Gohmert visits equestrian therapeutic center, considers backing medical insurance bill
Aug. 25, 2013 at 11 p.m.
DIANA - A U.S. congressman saw evidence last week that the back of a walking horse delivers physical, occupational and other therapies better than an air-filled exercise ball.
U.S. Rep. Louie Gohmert also learned that insurance will pay for the balancing ball but not the horseback workouts called hippotherapy.
"It makes sense, now that I've seen it," Gohmert said after watching a horse and rider wired with electrodes that captured the interplay of muscles of both. "This trains a body to do movements it wouldn't do in an ordinary physical therapy session."
Gohmert, R-Tyler, had been invited to Windridge Equestrian Therapeutic Center of East Texas to see research that hippotherapy centers across the country are waiting to see.
"Windridge is researching the benefits of working with an experienced horse handler to get the maximum benefit from therapeutic horsemanship," the CEO of the Professional Association of Therapeutic Horsemanship International wrote Gohmert in a letter from PATH dated Tuesday. "Which is another validation of the importance of PATH International centers."
Path Chief Executive Officer Kay Marsh Green wrote that 177 of the international organization's 842 centers practice hippotherapy, which is distinguished from simple horse therapy by the intense training the horses and therapists undergo.
Cameron Nutt, an engineer with South Carolina-based Orbis Inc., has been at the horse therapy center outside Diana since late last year working on the groundbreaking research.
He and Windridge Director Margo Dewkett told the congressman they hope to bridge the gap between myriad of parents and riders who rave about new abilities that surface after riding and insurance companies which consider the therapy experimental.
"The horse is a powerful animal," Nutt said, his South African accent evident. "When the horse moves, the client's or subject's body moves with it. And if you can control that movement by controlling the horse, you can translate that movement to the rider."
That is, the movement of the horse's muscles stimulates muscle groups the rider cannot command because of cerebral palsy, muscular dystrophy or some other neurological disorder.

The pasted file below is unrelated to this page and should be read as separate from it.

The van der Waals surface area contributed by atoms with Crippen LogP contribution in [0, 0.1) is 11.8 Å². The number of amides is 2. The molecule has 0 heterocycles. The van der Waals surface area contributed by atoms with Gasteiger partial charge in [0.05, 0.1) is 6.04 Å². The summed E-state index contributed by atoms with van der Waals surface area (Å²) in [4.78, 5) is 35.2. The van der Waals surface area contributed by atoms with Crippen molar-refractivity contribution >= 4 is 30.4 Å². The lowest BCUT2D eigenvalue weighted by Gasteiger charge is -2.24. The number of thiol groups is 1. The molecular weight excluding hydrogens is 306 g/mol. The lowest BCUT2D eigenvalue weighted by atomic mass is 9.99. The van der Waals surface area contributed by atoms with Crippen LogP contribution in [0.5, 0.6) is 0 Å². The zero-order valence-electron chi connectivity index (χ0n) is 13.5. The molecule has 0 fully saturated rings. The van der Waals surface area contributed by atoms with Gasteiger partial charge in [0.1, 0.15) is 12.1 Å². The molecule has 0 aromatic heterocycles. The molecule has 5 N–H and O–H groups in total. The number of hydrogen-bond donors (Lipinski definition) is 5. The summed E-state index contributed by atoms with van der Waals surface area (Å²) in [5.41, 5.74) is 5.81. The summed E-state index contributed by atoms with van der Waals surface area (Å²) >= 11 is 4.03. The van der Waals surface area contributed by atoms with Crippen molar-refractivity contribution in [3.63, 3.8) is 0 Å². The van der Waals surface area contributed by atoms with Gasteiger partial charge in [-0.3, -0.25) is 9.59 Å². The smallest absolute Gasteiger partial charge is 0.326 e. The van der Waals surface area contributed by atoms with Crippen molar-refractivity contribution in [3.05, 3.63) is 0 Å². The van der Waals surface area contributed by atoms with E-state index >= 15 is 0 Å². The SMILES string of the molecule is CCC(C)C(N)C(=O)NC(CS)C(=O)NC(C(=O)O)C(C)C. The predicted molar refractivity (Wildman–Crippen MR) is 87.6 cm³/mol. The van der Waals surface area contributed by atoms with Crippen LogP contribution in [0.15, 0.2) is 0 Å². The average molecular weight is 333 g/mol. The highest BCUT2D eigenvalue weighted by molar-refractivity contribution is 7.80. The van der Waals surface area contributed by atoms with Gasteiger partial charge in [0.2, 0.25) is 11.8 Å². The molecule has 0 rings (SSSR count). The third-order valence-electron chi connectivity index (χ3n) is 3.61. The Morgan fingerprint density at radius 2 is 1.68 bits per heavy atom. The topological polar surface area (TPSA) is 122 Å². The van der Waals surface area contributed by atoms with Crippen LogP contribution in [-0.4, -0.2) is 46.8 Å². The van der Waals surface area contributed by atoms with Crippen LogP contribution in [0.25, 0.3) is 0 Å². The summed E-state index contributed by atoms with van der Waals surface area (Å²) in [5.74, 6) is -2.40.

Dewkett invited Gohmert to Windridge in hopes he will throw his support behind House Resolution 1705.
Authored by fellow Republican U.S. Rep. Michael Burgess of Lewisville, the measure would add hippotherapy to treatments covered under Tri-Care military medical insurance. Burgess, a medical doctor, wrote the resolution after meeting a Navy captain who pays for his daughter's horseback therapy.
Also called the Rehabilitative Therapy Parity for Military Beneficiaries Act, Burgess' resolution was referred in May to the House Subcommittee on Military Personnel.
There have been no major votes taken, and Gohmert on Wednesday was not yet ready to endorse it - but, he wasn't saying neigh, either.
"I've got to read the bill," he said. "But, it certainly sounds like something I could co-sponsor."
The research Gohmert observed, with a wired-up horse and rider walking a treadmill, could boost the bill's chances of becoming law.
Images the electrodes capture are displayed on a computer screen using technology that's probably most widely known from Hollywood movies that convert a live actor into a semi-animated one. The character of Gollum in the Lord of the Rings film trilogy was created with the same science.
"This is the first time that software has been developed for anything like this," Dewkett told Gohmert during the demonstration.
Physical therapist Celia Bower, who brings young riders to Windridge from the KidsFirst Therapy center she co-founded in Longview, said Windridge is trying to quantify a link that has benefited her clients.
"It really is just another way that therapists can work toward a person's goals," she told Gohmert. "It's more natural and connected to our brain than using a ball. Our bodies respond best to natural movement."
Both hippotherapists and the horses are highly trained to communicate with each other during a session.
"It really is like a weight machine," Bower said. "I can take on a little bit of 'weight.' I can take on a little less weight."
Dewkett added no one has been able to duplicate the live horse effect with a mechanical device.
Nutt spent the spring establishing baseline data, quantifying the physical interaction between a horse and any rider, disabled or not. The next step, he said, is a formal treatment study on clients that could begin in October.
The results of that study will be published for peer review, which Nutt and Dewkett expect will establish scientifically the benefits of the therapy. Dewkett said a Virginia doctor who works with the Wounded Warriors rehabilitation program for returning veterans is following the research in Texas.
Gohmert was becoming convinced of the therapy's promise by the end of the demonstration.
"I can see how it's extraordinarily more helpful for a child that doesn't have any muscle control," he said. "More so than sitting on an air-filled ball. It's just a matter of getting the documentation."